Eighty-year-old Tony completes 875-mile walk for St Barnabas House

When 80-year-old Tony Bishop stood at Land’s End in driving rain on 31 October, it was the culmination of an epic 62-day, 875-mile journey.

It was a novel that set Tony on the long and winding road from John O’Groats in Scotland to the Cornish coast. “I was listening to the radio, and I heard an author discussing her book, The Unlikely Pilgrimage of Harold Fry,” he says. The novel tells the story of a man who undertakes a kind of secular pilgrimage, walking from the south-west of England to Berwick-upon-Tweed to visit a former colleague who is receiving end-of-life care at a hospice. “After I’d read it, I thought ‘I can do that’,” Tony says.

Tony is now back in Henfield, West Sussex after a two-month odyssey during which he has lost 5.5kg, acquired a new car and made more than £6,000 (plus Gift Aid) for St Barnabas House – hundreds of which were donated by people he met along the way. Tony is no stranger to adventure. He has completed around 30 marathons and ultra-marathons, trekked to Kilimanjaro, the Inca Trail and Everest base camp.

Off-road running and mountain ascents caused him to develop a problem with his pelvic bones and walking is now his main form of fitness. But even for an experienced walker, the journey from John O’Groats to Land’s End is an enormous feat of endurance. He started his walk on 31 August and walked for 62 days, finishing on 31 October – just missing Storm Ciaran, which wrought havoc in coastal areas on 2 November. In fact, Tony was accompanied by fine weather all the way down.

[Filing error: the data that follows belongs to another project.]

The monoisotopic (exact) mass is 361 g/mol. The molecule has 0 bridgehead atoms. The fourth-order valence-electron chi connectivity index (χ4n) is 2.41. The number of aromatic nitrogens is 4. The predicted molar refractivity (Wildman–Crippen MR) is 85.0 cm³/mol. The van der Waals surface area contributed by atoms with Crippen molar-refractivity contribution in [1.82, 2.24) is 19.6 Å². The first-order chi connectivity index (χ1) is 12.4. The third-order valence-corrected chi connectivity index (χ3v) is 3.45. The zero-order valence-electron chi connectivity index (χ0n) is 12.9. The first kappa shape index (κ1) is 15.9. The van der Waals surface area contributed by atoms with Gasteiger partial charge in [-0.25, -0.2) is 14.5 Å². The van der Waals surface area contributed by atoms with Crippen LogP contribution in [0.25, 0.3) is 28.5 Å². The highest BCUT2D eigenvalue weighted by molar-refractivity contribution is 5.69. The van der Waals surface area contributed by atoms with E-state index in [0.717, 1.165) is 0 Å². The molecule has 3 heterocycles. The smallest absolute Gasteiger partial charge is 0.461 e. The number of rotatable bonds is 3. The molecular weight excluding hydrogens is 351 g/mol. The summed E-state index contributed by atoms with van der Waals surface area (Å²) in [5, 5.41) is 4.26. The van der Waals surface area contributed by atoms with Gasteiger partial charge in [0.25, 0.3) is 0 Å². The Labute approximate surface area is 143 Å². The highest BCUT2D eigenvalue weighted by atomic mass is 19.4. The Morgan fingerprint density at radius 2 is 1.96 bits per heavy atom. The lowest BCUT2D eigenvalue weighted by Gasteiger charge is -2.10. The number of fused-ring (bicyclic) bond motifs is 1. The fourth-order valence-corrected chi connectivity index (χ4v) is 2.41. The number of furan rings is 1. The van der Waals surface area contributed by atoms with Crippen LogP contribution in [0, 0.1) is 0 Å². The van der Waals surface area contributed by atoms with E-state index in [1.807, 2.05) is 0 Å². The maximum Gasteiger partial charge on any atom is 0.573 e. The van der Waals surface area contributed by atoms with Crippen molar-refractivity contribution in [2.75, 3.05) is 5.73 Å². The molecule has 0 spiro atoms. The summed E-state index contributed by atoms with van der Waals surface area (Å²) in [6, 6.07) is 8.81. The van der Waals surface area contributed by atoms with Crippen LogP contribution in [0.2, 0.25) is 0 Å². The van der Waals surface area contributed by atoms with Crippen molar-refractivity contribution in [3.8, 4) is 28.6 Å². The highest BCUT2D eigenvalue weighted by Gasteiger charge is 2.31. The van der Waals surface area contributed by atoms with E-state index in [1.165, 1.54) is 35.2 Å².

His son and daughter – the latter of whom lives in New Zealand – accompanied him for separate stretches of the route. Tony’s wife, Sue, acted as his support driver for the second half of the journey, during which their car developed an irreparable fault and had to be replaced.

Tony’s fundraising, which has far surpassed his target, means that other local families will receive care from St Barnabas at the time they need it the most.

And as for the man himself? “I’m feeling fine. If I had to do a 15-mile walk tomorrow, I could! The only low points were the traffic along the route – it was a bit hairy at some points, with not much room for pedestrians. And it was sad to see the amount of rubbish that littered the verges. But one of the greatest highlights has been the kindness of others. I had a WhatsApp group that was very active and encouraging – they kept me going at times. “

Now, Tony is contemplating his next challenge – walking 81 miles in 24 hours, at the age of 81. For now, though, “I’ve achieved my aims,” said Tony. “I did it to raise awareness of the hospice that cared for my sister, who was such a lovely person. That was a very sad time, but when she went to St Barnabas, she was made to feel special. She died with dignity.”

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